I certainly understand the Mint’s desire to get this right, but I am concerned about pausing the effort after spending several years and millions of dollars to develop a new system and repeatedly promising to bring a new system on board. Perhaps the Mint could consult with their colleagues at some of the foreign mints that have grappled with the same problems such the Perth Mint in Australia, which made major improvements to their own ordering system this year after problems were discovered when too many orders were coming in too quickly. U.S. Mint customers have been waiting a long time for this upgrade, and I wonder how much this pause will further delay implementation of the new system.
This development reminds me in some ways of the American Numismatic Association’s efforts to upgrade and address problems with its web site (www.money.org). ANA members, including myself, have had trouble recently accessing the members section of the site. So the ANA got to work on correcting the problems. Then it announced that an upgraded site would be launched during the evening of July 16. But at the last minute it discovered some problems which have required it to postpone the launch of the new site. Two steps forward, one step back!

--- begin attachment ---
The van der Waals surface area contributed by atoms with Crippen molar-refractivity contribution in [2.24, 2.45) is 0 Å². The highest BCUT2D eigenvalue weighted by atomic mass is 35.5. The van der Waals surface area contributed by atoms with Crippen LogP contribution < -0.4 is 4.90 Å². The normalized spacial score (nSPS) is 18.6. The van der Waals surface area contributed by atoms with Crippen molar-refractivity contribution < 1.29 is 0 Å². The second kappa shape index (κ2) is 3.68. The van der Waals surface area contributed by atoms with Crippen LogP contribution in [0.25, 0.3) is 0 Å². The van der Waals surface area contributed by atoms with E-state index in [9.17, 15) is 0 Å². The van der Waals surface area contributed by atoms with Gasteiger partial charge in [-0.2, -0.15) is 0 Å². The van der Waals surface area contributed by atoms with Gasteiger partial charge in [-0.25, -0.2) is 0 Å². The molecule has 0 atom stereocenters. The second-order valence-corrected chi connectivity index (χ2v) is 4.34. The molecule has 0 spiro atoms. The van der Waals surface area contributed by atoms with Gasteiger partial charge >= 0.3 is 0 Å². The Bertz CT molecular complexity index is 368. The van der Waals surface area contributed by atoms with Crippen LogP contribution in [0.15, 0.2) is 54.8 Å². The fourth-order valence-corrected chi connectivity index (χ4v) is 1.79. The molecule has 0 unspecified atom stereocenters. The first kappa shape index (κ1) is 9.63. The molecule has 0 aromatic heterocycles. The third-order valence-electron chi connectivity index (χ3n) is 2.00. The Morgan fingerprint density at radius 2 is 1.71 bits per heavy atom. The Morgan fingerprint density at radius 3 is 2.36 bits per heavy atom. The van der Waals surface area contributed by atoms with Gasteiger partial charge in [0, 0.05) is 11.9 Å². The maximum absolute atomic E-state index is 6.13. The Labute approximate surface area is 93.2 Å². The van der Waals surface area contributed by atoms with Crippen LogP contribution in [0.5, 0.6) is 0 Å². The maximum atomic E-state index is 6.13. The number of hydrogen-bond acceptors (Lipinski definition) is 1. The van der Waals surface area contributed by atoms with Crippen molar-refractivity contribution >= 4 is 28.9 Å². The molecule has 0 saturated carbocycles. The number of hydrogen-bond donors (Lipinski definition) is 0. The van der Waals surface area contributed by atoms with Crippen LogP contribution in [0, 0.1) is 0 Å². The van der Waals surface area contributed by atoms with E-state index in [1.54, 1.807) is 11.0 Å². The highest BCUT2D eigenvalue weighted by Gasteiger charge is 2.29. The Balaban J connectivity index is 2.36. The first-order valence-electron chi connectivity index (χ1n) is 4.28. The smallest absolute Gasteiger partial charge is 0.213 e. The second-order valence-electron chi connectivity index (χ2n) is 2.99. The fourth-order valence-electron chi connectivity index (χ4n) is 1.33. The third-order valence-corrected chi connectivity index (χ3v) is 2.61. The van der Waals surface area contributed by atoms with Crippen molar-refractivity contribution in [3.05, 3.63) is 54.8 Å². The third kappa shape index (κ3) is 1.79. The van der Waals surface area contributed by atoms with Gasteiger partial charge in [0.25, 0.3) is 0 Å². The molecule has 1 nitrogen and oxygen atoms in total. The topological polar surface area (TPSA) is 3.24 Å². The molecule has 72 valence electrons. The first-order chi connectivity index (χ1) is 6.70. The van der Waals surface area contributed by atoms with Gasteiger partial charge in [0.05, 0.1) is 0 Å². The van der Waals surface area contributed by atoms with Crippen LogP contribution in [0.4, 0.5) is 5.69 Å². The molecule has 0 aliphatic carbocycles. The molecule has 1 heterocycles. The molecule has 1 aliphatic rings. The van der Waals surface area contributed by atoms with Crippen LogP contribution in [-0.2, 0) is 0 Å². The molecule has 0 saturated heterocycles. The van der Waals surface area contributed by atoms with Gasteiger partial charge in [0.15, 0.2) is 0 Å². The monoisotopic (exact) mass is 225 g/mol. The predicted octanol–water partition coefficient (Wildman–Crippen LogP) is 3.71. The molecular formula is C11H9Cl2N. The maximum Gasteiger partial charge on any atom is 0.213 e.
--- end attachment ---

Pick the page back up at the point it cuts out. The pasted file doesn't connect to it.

Louis Golino is a coin collector and numismatic writer, whose articles on coins have appeared in Coin World, Numismatic News, and a number of different coin web sites. His column for CoinWeek, “The Coin Analyst,” covers U.S. and world coins and precious metals. He collects U.S. and European coins and is a member of the ANA, PCGS, NGC, and CAC. He has also worked for the U.S. Library of Congress and has been a syndicated columnist and news analyst on international affairs for a wide variety of newspapers and web sites.